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Sidebar: How ASU's defense schemed a win against No. 1 Kansas

Head Coach Bobby Hurley utilized crafty weak-side defense to force the ball away from Kansas' stars

ASU fans storm the court to celebrate as ASU defeats University of Kansas 80-76 on Saturday, Dec. 22, 2018 in Tempe, Arizona.

Despite the Sun Devils upset over the No. 1 Kansas Jayhawks on Saturday night, the game didn't start pretty for ASU.

By the end of the first half, Kansas star forward Dedric Lawson put up 18 points on eight of ten shooting from the field while ASU struggled offensively, especially freshman guard Luguentz Dort.

ASU held Kansas to 43 percent shooting overall in the first half. Other star Kansas players such as Lagerald Vick and Quentin Grimes struggled to make shots in the first half, combining for 5 of 15 shooting. 

With that first half performance in mind, ASU head coach Bobby Hurley schemed to get the ball out of Lawson's hands and out of the game for a stretch, forcing other Kansas players to score.

Lawson was put in foul trouble early in the second half, committing two fouls in the first four minutes of the half after picking up one in the first half. 

This drove Kansas head coach Bill Self to take Lawson out and save him for the end of the game, leaving the Kansas offense in the hands of Vick, Grimes, Devon Dotson and others. ASU went on to stymie the Kansas offense, forcing three turnovers during the four-minute stretch while Lawson was out.

For the rest of the game, ASU kept to the scouting report: get the ball out of Lawson's hands and close out on shooters.

Vick shot five for sixteen on the night, hitting three three-pointers on eleven attempts. Coming into the game, Vick was fifth in the nation in three-point field goal percentage, averaging a scorching 54 percent. With this knowledge, ASU's guards made sure to force Vick into taking tough shots. Hard closeouts were key to making every shot as tough as possible on Vick.

Dotson, Kansas's third-best scorer, shot the ball only seven times in the game hitting four of his attempts. ASU defenders guarded Dotson tight all game, forcing the ball to other players on the floor.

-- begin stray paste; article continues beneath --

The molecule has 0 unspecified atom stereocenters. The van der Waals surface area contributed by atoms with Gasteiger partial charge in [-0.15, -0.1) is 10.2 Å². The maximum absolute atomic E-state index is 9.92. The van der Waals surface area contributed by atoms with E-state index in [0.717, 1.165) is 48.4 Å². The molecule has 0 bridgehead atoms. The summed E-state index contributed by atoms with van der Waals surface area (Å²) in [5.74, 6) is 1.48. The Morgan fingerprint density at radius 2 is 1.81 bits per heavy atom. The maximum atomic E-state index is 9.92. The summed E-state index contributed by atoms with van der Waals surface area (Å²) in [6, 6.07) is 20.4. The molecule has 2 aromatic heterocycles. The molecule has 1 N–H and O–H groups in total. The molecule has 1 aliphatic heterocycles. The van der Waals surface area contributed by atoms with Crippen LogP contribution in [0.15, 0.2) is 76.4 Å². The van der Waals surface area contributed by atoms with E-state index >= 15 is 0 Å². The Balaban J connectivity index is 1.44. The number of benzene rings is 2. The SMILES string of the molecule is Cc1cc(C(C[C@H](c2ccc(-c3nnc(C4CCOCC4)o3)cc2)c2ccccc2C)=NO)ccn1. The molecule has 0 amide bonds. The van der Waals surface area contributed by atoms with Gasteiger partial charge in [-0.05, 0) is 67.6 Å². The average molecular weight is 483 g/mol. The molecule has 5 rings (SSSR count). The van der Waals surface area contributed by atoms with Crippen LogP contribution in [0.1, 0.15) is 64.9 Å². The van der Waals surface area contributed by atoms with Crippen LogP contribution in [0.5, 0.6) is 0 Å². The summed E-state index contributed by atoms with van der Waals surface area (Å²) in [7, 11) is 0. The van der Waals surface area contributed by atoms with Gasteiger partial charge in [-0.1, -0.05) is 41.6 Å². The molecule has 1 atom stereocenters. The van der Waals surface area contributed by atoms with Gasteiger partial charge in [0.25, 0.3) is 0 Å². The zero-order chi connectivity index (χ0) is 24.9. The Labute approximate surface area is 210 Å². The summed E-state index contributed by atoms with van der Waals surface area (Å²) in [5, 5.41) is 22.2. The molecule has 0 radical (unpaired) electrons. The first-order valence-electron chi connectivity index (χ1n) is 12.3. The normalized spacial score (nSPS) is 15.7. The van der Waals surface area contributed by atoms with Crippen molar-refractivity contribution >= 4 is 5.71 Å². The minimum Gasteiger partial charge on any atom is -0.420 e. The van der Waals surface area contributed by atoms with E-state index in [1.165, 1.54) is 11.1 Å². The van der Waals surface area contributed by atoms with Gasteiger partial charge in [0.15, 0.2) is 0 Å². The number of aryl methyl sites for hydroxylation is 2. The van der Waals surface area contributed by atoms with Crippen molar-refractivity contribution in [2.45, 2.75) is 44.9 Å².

Grimes shot four for twelve for the game, missing all five of his three-point attempts. Grimes isn't the best shooter, shooting only 33 percent from three so far this season. Him shooting this many shots at all was likely a byproduct of ASU's effort to keep the ball out of Dotson's hands. 

Then Lawson came back into the game. While Hurley knew Lawson was going to score more, he made it as tough as possible for Lawson to receive the ball and score.

Hurley made whoever guarded Lawson front him whenever he posted up. This scheme asks the defender to come in front of the offensive player, forcing the ball-handler to either make a risky entry pass over the defender or move the ball. This was primarily the task of senior forward De'Quon Lake and redshirt sophomore forward Romello White.

Additionally, Hurley let defenders roam the weak-side to try to get steals on entry passes to Lawson in the post. Freshman forward Taeshon Cherry did this on multiple occasions, coming up successful once but turning the ball over subsequently after.

The combined pressure of fronting the post and weak-side helped prompt the entire Kansas team to work harder to get Lawson the ball. Lawson only scored four points in the final 10 minuets of the game, shooting the ball only once and making two free throws. 

It also drove the entire Kansas team to attempt to score. All Kansas players combined, sans Lawson, shot just 33 percent from the field in the second half. The Sun Devils also forced Kansas into 10 turnovers in the second half. 

Offense has been the primary source of success for ASU so far this season, but with multiple adjustments from Hurley the team leaned on its defense during this game, leading the Sun Devil's to execute the winning strategy and beat the Jayhawks 80-76.

Reach the reporter at and follow @HorseySeven on Twitter.

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Jeffrey HorstDigital editor-in-chief

Jeffrey Horst is the digital editor-in-chief of The State Press. He previously served as the publication's sports editor and worked at Cronkite News and

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